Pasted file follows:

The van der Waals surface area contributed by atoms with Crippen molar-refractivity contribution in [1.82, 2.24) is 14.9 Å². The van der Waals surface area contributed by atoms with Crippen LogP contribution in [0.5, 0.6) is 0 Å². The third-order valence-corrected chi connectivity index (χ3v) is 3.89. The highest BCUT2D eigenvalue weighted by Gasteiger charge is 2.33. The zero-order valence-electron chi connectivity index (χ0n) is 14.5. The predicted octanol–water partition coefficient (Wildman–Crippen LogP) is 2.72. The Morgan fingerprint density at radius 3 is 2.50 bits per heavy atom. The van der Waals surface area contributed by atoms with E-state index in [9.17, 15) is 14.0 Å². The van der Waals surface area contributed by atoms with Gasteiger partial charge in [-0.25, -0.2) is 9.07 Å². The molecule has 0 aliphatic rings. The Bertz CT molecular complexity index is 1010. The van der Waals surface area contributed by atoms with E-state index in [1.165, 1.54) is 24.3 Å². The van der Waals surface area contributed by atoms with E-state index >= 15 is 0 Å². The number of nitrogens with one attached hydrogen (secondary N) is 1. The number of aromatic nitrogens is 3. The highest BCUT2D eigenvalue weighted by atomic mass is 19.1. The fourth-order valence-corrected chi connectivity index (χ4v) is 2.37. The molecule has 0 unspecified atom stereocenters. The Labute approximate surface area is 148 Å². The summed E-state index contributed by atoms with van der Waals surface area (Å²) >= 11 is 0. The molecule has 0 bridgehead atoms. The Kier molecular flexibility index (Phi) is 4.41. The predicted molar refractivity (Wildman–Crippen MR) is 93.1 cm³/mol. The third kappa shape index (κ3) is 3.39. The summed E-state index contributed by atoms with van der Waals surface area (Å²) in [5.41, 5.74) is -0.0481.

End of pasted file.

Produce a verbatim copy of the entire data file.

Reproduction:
The van der Waals surface area contributed by atoms with Crippen molar-refractivity contribution in [1.82, 2.24) is 14.9 Å². The van der Waals surface area contributed by atoms with Crippen LogP contribution in [0.5, 0.6) is 0 Å². The third-order valence-corrected chi connectivity index (χ3v) is 3.89. The highest BCUT2D eigenvalue weighted by Gasteiger charge is 2.33. The zero-order valence-electron chi connectivity index (χ0n) is 14.5. The predicted octanol–water partition coefficient (Wildman–Crippen LogP) is 2.72. The Morgan fingerprint density at radius 3 is 2.50 bits per heavy atom. The van der Waals surface area contributed by atoms with E-state index in [9.17, 15) is 14.0 Å². The van der Waals surface area contributed by atoms with Gasteiger partial charge in [-0.25, -0.2) is 9.07 Å². The molecule has 0 aliphatic rings. The Bertz CT molecular complexity index is 1010. The van der Waals surface area contributed by atoms with E-state index in [1.165, 1.54) is 24.3 Å². The van der Waals surface area contributed by atoms with E-state index >= 15 is 0 Å². The number of nitrogens with one attached hydrogen (secondary N) is 1. The number of aromatic nitrogens is 3. The highest BCUT2D eigenvalue weighted by atomic mass is 19.1. The fourth-order valence-corrected chi connectivity index (χ4v) is 2.37. The molecule has 0 unspecified atom stereocenters. The Labute approximate surface area is 148 Å². The summed E-state index contributed by atoms with van der Waals surface area (Å²) >= 11 is 0. The molecule has 0 bridgehead atoms. The Kier molecular flexibility index (Phi) is 4.41. The predicted molar refractivity (Wildman–Crippen MR) is 93.1 cm³/mol. The third kappa shape index (κ3) is 3.39. The summed E-state index contributed by atoms with van der Waals surface area (Å²) in [5.41, 5.74) is -0.0481.